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Re: Ornithurine diversity

> Well, if ornithurines had speciated to the point of greater
> diversity 
> due in part to competative replacement/exclusion of
> enantiornithines, 
> then their higher species count and larger range of
> ecomorphs would 
> have made them statistically less likely to be totally
> wiped out.

True, but the most specialised ornithurines (Hesperornithes) did not survive - 
not that I'd expect specialized forms to survive an ecosystem collapse. And 
overall, the entiornithine diversity was probably still higher.

More parsimonious explanations might be that (especially Gondwanan) part sof 
the globe which were less affected by the impact(s) hat actually a higher 
diversity of Neornithes still. I am mainly thinking of the Australia-NZ-Byrd 
Land triangle, which was as it seems may well have been settled by basal 
Neornithes *before* Enantiornithes arrived there in numbers - if they ever did. 
But there is just too little material to tell (it stands to note that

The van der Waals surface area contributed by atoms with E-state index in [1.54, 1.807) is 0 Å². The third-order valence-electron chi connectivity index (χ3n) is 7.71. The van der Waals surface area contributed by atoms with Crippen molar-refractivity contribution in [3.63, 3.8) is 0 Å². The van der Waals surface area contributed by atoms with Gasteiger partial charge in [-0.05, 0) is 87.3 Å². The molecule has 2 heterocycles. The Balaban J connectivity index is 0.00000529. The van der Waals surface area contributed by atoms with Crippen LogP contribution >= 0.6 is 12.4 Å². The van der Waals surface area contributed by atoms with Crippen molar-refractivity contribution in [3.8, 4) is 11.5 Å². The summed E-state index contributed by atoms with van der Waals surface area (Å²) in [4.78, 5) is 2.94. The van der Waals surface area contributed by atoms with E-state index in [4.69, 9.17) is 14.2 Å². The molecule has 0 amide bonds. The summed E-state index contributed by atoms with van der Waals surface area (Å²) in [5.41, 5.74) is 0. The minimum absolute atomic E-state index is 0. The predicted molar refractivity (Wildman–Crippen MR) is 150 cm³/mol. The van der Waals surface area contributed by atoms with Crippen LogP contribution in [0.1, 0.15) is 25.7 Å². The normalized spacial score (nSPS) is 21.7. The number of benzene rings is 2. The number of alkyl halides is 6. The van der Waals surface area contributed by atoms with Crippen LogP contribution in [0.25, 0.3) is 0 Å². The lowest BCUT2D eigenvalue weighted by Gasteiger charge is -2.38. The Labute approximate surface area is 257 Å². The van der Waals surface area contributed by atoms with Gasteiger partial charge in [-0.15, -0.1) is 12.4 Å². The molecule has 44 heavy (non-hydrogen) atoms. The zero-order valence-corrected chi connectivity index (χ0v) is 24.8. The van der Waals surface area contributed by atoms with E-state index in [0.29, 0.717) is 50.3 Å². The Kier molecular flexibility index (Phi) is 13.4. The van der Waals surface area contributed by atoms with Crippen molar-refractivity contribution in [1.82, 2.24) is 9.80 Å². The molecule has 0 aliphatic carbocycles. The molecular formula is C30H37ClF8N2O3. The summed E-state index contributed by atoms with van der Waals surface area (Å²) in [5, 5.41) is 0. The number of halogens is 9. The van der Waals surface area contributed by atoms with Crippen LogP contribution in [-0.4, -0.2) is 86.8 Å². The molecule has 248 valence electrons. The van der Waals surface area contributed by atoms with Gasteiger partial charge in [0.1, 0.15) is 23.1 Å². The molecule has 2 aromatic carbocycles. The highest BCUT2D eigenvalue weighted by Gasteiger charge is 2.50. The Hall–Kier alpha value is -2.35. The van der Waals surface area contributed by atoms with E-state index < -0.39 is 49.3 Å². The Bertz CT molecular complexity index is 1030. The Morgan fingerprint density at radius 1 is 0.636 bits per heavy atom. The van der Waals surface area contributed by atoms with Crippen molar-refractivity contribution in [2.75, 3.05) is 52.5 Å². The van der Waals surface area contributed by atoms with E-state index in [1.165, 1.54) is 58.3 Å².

_Nanantius eos_ was apparently a seabird, which is unusual for an 
enantiornithine). From the simple standpoint of parsimony, even the apparent 
lack of a proper fanning tail (unknown in enantis this far) might be 
considered, though I really have no idea how that should help to survive...

That being said, it IS an important study. Conclusions might be premature or 
not, but anything Campanian/Maastrichtian that looks ornithurine is well worth 
a publication in its own right in this listmember's view. There is much insight 
to be found in these bones, for they will tell us more about how what we know 
as birds today birds came to be.



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